BUDAPEST, Hungary – Devynne Charlton produced her best ever finish at the world outdoor championships, finishing fourth in the women’s 100 meters (m) hurdles at the 19th World Athletics Championships at the National Athletics Stadium in Budapest, Hungary, on Thursday.
The rising Bahamian star was a bit shaken and disappointed for missing out on the medal podium, but at the end of the day, no one could complain about her effort. She was so close, and yet so far. It’s a hard pill to swallow for the Bahamian star but there is little doubt that she will be back stronger in the not too distant future.
Charlton produced the best collection of races in her career outdoors and has her highest-ever finish at the world outdoor championships. In fact, it’s the highest-ever finish for any Bahamian in the short hurdles at a major meet outdoors and trails just the bronze, in any hurdles event, by Jeffery Gibson in the men’s 400m hurdles in Beijing, China, in 2015.
Jamaican Danielle Williams was the surprise winner, winning her second world championships title in that event, but eight years in between. She prevailed in 12.43 seconds. Olympic Champion Jasmine Camacho-Quinn, of Puerto Rico, was close behind, finishing second in 12.44 seconds. American Kendra ‘Keni’ Harrison, the former world record holder, came up short of the top spot at a global outdoor
championships again, finishing third in 12.46 seconds.
Charlton was right on their tails, finishing fourth in 12.52 seconds. She had a blazing start, so fast that it might have thrown off her steps a bit and she hit the first hurdle. Still, she recovered to produce one of the better races of her life, particularly in the back half of the race when she maintained her form and speed. Charlton was in the mix for much of the race, but the top end speed of Williams, Camacho-Quinn and Harrison eventually caught up with her, passed her, and she had to settle for fourth.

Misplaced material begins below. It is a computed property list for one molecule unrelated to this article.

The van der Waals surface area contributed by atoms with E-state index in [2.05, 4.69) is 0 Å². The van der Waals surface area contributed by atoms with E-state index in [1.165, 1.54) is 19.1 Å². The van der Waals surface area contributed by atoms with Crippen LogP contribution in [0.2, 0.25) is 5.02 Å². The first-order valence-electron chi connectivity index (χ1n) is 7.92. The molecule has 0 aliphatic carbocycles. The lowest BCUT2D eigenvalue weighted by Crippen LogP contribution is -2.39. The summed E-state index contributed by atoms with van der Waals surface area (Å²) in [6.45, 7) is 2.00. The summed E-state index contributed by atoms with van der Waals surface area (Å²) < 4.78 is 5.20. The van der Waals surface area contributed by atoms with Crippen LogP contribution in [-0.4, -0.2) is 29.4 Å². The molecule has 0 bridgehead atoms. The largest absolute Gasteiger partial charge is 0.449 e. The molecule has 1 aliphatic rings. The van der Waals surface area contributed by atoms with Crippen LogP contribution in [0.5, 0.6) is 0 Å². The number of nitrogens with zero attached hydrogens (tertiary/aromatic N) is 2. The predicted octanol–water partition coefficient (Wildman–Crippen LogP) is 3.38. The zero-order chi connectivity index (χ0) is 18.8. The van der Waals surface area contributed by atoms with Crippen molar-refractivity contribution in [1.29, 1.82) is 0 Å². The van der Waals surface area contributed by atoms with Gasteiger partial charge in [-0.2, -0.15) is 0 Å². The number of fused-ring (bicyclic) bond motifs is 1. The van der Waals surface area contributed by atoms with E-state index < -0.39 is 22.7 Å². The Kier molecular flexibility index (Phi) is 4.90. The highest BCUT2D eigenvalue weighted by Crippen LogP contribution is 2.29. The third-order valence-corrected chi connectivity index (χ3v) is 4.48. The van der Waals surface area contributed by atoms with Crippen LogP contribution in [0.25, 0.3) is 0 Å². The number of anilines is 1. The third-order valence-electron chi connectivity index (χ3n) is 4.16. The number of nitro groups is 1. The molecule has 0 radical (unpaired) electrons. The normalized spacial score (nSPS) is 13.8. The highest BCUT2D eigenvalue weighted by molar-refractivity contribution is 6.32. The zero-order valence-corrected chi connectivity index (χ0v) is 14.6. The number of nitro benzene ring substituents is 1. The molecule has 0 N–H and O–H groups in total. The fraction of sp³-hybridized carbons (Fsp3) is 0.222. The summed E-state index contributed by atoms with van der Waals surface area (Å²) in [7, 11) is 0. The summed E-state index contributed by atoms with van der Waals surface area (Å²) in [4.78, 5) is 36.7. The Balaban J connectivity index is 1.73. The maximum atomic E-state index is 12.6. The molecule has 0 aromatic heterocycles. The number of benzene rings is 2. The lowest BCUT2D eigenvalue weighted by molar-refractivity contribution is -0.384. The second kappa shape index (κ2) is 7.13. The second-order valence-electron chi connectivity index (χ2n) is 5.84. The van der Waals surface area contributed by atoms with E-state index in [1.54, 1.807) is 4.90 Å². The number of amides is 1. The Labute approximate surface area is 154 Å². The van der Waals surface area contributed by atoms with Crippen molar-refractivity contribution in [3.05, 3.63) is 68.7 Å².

“There are a lot of mixed feelings going on right now,” she said afterwards. “I felt I would be on the podium coming into this meet. I knew that if I was in the mix, I could sneak into the medal picture. I was there; I just made some mistakes early on and I think I paid for it, but I’m happy with the way I fought back. A couple weeks ago, a mistake like the one I made would have taken me out of the race. That just speaks to my strength. I put up three of my best times ever at this meet. I feel like I was in shape to do something big, just didn’t take advantage of the opportunity.”
As she mentioned, it was her best trio of races at any one meet outdoors, and it ended with her fourth-fastest time ever in that event. She ran times of 12.44 seconds, a national record, 12.49 seconds and finally 12.52 seconds at these world championships. Finishing fourth is a hard pill to swallow, but with her progression, there is little doubt that Charlton will once again be in peak form in time for next year’s Olympics in Paris, France.
“Any time I come to a meet like this I’m always fit and always ready. I just need more big races under my belt and I have to get used to being at the front of the pack. I’m happy that I made it to the final, but fourth place, I don’t think there is anything worse,” she said. “I knew I had the best start, bringing so much speed into it and I smashed the first hurdle. If you take that away, I was easily in the medal mix.”
In finishing fourth, Charlton beat some big names in the race. Ackera Nugent, of Jamaica, was fifth in 12.61 seconds, world record holder Tobi Amusan, of Nigeria, followed in 12.62 seconds, Ditaji Kambundji, of Switzerland, was seventh, in 12.70 seconds, and 2019 World Champion Nia Ali, of the United States, brought up the rear, in 12.78 seconds.
Charlton said she’s thankful for all the prayers and support she has received. It was her fourth straight global final and fifth in the last six, indoors and outdoors. Outdoors, it was her third straight appearance in the women’s 100m hurdles final, and her highest finish, counting the 2020 Tokyo Olympics and the 2022 Eugene World Championships. She was sixth in Tokyo and seventh in Eugene.
“I saw the well wishes and the congratulations. I am so happy and proud to represent The Bahamas and I’m so thankful for everyone who supported me. It means so much,” she said. “I knew that I had a whole nation behind me and that’s a great feeling.”
At 27, Charlton has a long way to go in the sport. She has no plans of slowing down any time soon, and could very well be among the favorites going into next year’s Olympics in Paris, France.
The sky is the limit for Charlton.